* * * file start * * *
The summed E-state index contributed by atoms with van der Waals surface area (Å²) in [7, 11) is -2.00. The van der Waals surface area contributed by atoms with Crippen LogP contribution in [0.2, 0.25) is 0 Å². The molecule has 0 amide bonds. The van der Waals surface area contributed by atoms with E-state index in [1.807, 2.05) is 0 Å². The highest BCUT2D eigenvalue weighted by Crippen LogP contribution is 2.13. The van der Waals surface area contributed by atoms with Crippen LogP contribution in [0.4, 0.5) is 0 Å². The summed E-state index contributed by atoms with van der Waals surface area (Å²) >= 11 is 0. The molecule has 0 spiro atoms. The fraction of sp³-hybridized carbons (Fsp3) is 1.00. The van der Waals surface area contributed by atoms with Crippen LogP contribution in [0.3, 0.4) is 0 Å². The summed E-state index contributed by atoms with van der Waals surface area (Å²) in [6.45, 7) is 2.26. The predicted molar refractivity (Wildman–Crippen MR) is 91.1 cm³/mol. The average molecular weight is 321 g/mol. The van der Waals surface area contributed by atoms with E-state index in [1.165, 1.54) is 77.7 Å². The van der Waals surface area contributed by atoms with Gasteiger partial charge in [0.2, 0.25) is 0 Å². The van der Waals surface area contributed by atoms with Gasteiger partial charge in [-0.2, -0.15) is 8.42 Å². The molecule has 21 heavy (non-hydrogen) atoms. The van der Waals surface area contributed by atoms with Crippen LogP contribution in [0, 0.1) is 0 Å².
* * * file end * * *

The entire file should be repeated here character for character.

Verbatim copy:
The summed E-state index contributed by atoms with van der Waals surface area (Å²) in [7, 11) is -2.00. The van der Waals surface area contributed by atoms with Crippen LogP contribution in [0.2, 0.25) is 0 Å². The molecule has 0 amide bonds. The van der Waals surface area contributed by atoms with E-state index in [1.807, 2.05) is 0 Å². The highest BCUT2D eigenvalue weighted by Crippen LogP contribution is 2.13. The van der Waals surface area contributed by atoms with Crippen LogP contribution in [0.4, 0.5) is 0 Å². The summed E-state index contributed by atoms with van der Waals surface area (Å²) >= 11 is 0. The molecule has 0 spiro atoms. The fraction of sp³-hybridized carbons (Fsp3) is 1.00. The van der Waals surface area contributed by atoms with Crippen LogP contribution in [0.3, 0.4) is 0 Å². The summed E-state index contributed by atoms with van der Waals surface area (Å²) in [6.45, 7) is 2.26. The predicted molar refractivity (Wildman–Crippen MR) is 91.1 cm³/mol. The average molecular weight is 321 g/mol. The van der Waals surface area contributed by atoms with E-state index in [1.165, 1.54) is 77.7 Å². The van der Waals surface area contributed by atoms with Gasteiger partial charge in [0.2, 0.25) is 0 Å². The van der Waals surface area contributed by atoms with Gasteiger partial charge in [-0.2, -0.15) is 8.42 Å². The molecule has 21 heavy (non-hydrogen) atoms. The van der Waals surface area contributed by atoms with Crippen LogP contribution in [0, 0.1) is 0 Å².